The consumer price index declined 0.3 percent in November, according to the Bureau of Labor Statistics. This is the first decline since May, and it was largely the result of lower energy prices. After energy costs rose in August and September, they have fallen since then. In November, for instance, gasoline prices fell 7.4 percent. Overall energy costs were 4.1 percent lower.
Core inflation – which excludes food and energy costs – rose just 0.1 percent. Food prices increased 0.2 percent, with the largest gains among dairy products (up 0.8 percent), fats and oils (up 0.8 percent), and nonalcoholic beverages (up 0.5 percent)
The key takeaway for core rates is that they have eased as energy prices have pulled back. Consumer prices have increased 1.8 percent since November 2011, with year-over-year rates declining from the 2.2 percent pace last month.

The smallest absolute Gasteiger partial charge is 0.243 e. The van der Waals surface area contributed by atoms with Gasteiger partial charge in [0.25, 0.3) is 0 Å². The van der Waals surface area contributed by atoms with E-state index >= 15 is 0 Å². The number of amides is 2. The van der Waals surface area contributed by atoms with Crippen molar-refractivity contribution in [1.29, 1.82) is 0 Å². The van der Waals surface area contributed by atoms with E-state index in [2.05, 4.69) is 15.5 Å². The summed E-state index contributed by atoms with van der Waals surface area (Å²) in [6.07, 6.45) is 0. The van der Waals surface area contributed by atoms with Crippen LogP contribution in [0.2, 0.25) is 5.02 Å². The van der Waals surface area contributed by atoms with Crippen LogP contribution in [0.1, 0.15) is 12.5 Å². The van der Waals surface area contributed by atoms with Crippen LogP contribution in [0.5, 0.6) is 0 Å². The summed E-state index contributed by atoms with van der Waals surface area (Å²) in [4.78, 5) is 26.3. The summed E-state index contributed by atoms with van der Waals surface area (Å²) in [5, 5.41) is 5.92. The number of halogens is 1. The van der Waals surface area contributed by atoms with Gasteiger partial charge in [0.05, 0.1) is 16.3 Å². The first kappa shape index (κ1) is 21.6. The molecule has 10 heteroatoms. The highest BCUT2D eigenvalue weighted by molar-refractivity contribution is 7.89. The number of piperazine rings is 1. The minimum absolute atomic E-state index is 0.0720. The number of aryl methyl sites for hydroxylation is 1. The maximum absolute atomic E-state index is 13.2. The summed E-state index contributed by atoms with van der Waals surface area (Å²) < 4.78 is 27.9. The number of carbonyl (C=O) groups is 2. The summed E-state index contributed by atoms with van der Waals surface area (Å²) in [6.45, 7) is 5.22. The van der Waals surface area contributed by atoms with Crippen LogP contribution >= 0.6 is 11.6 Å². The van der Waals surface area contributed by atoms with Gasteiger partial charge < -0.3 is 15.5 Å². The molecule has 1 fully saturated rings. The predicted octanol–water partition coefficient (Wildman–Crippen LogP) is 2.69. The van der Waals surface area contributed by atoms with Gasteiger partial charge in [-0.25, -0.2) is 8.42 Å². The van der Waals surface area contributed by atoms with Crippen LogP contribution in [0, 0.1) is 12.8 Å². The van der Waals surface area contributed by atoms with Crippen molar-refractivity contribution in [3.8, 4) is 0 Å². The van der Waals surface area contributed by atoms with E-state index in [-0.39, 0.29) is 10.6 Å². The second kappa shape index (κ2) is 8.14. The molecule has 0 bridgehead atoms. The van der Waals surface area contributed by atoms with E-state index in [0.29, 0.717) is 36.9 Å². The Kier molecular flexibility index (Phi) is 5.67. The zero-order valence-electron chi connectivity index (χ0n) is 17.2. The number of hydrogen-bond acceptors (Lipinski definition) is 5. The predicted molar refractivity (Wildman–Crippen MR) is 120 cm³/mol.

This suggests that inflation, at least for now, remains in-check and below the Federal Reserve’s stated target of 2 percent or less. This has allowed the Fed to continue to pursue highly accommodative monetary policies, including the purchase of $85 billion in mortgage-backed and long-term securities each month that was announced a couple days ago. This has helped to push interest rates to historic lows as the Fed attempts to stimulate economic growth.
Chad Moutray is chief economist, National Association of Manufacturers.